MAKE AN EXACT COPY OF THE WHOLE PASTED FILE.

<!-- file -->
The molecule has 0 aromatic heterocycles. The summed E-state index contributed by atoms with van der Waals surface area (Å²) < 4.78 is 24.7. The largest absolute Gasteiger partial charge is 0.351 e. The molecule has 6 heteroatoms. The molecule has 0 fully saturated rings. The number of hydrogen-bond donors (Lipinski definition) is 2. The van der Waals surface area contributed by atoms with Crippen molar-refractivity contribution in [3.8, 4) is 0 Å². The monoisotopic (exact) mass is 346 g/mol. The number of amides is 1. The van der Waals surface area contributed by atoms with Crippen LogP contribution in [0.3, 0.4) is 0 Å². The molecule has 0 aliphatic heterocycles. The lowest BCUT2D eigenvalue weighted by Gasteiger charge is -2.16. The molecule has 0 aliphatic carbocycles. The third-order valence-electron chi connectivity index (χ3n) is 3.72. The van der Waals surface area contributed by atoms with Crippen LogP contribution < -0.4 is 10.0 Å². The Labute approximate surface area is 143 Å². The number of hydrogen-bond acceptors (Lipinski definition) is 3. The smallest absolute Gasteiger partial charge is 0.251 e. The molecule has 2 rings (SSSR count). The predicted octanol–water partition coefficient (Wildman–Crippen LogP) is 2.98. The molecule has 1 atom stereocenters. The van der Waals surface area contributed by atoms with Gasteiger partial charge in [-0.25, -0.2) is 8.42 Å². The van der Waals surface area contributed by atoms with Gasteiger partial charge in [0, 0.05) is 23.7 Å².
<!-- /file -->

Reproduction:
The molecule has 0 aromatic heterocycles. The summed E-state index contributed by atoms with van der Waals surface area (Å²) < 4.78 is 24.7. The largest absolute Gasteiger partial charge is 0.351 e. The molecule has 6 heteroatoms. The molecule has 0 fully saturated rings. The number of hydrogen-bond donors (Lipinski definition) is 2. The van der Waals surface area contributed by atoms with Crippen molar-refractivity contribution in [3.8, 4) is 0 Å². The monoisotopic (exact) mass is 346 g/mol. The number of amides is 1. The van der Waals surface area contributed by atoms with Crippen LogP contribution in [0.3, 0.4) is 0 Å². The molecule has 0 aliphatic heterocycles. The lowest BCUT2D eigenvalue weighted by Gasteiger charge is -2.16. The molecule has 0 aliphatic carbocycles. The third-order valence-electron chi connectivity index (χ3n) is 3.72. The van der Waals surface area contributed by atoms with Crippen LogP contribution < -0.4 is 10.0 Å². The Labute approximate surface area is 143 Å². The number of hydrogen-bond acceptors (Lipinski definition) is 3. The smallest absolute Gasteiger partial charge is 0.251 e. The molecule has 2 rings (SSSR count). The predicted octanol–water partition coefficient (Wildman–Crippen LogP) is 2.98. The molecule has 1 atom stereocenters. The van der Waals surface area contributed by atoms with Gasteiger partial charge in [-0.25, -0.2) is 8.42 Å². The van der Waals surface area contributed by atoms with Gasteiger partial charge in [0, 0.05) is 23.7 Å².